Canine demodicosis is a common skin disease resulting from a proliferation of Demodex spp. mites within hair follicles or, depending on the species of mite involved, in the stratum corneum. The disease usually presents as focal or multifocal patches of alopecia, with or without secondary pyoderma. This case report describes a case of demodicosis in an adult West Highland terrier that had a long history of glucocorticoid-responsive pruritus and concurrent respiratory disease.
The disease is most commonly seen in puppies and young dogs, with no history suggestive of systemic involvement. In around 50% of adult-onset cases there is some underlying immunosuppressive disorder and the history may reflect this. There may be a history of long-standing pruritic skin disease that has been reasonably well controlled by the use of glucocorticoids, but therapy has recently been ineffective and the skin lesions have become more severe. Demodicosis is not zoonotic and only very rarely contagious.
Demodicosis usually presents as focal or multifocal patches of alopecia with variable crusting, scaling and pruritus. Canine localized demodicosis (CLD) is usually defined as involving up to five individual patches of alopecia, while generalized disease (CGD) involves six or more patches, an entire body region, or presents as pododemodicosis. Squamous demodicosis is characterized by patches of alopecia, scaling, erythema, folliculitis and comedone formation. Pustular demodicosis is diagnosed when secondary bacterial infection is present, and is characterized by lesions of deep pyoderma and cellulitis. Most cases of CLD are squamous, whereas CGD may initially present as squamous, but frequently progresses to the pustular form of the disease. Exten-sive pustular demodicosis is a severe, potentially life-threatening systemic disease. Secondary infection with Staphylococcus intermedius is common and more rarely Pseudomonas aeruginosa or Proteus mirabilis may be involved. Peripheral lymphadenopathy is usually present in pustular demodicosis.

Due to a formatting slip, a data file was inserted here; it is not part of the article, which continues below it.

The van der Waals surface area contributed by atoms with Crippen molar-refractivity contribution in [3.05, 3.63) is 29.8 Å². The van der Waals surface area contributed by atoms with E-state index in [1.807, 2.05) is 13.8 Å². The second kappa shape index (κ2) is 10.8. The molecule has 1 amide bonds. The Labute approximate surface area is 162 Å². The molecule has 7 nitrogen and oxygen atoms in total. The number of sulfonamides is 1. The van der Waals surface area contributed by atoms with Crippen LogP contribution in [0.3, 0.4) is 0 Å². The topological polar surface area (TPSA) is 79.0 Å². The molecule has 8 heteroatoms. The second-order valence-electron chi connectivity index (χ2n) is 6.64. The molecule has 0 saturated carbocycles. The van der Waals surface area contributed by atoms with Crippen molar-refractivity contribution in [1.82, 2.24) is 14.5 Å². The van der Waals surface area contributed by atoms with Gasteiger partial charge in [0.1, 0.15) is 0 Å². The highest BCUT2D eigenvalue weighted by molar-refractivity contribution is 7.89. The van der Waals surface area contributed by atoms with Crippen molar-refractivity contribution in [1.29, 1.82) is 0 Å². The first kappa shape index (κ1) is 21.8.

There was a long history of glucocorticoid-responsive pruritus that was very suggestive of a hypersensitivity disorder. The recent exacerbation of skin disease associated with multifocal alopecia, crusting and scaling was consistent with the development of an additional disease such as pyoderma or demodicosis. Additionally, there were signs of systemic disease, probably related to hypercortisolaemia and also respiratory involvement.
The diagnosis of demodicosis is generally made on the microscopic demonstration of mites or eggs. Skin scrapes are the most sensitive method of finding mites, although they may also be found on examination of exudate or on trichography (see Chapter 2). Skin scrapes and cytology should always be the first diagnostic tests performed where there is evidence of alopecia, crusting and scaling.
Further investigation of the respiratory disease was indicated because not only was the disease affecting the patient’s quality of life, but also because any treatment required to control the respiratory symptoms could have a bearing on the management of the demodicosis. The dog was thus referred to a cardiologist.
Adult-onset demodicosis is usually associated with underlying immunosuppression and, in this case, the long-term use of glucocorticoids to control pruritus was very likely to be the cause. Additionally, the chronic respiratory disease and secondary pyoderma would have lead to further immunosuppression. The long-term pruritus was suggestive of a hypersensitivity disorder. There was evidence of cardiac enlargement and a heart murmur but no clinical signs suggestive of congestive cardiac failure. The provisional diagnosis for the thoracic disease was pulmonary interstitial fibrosis.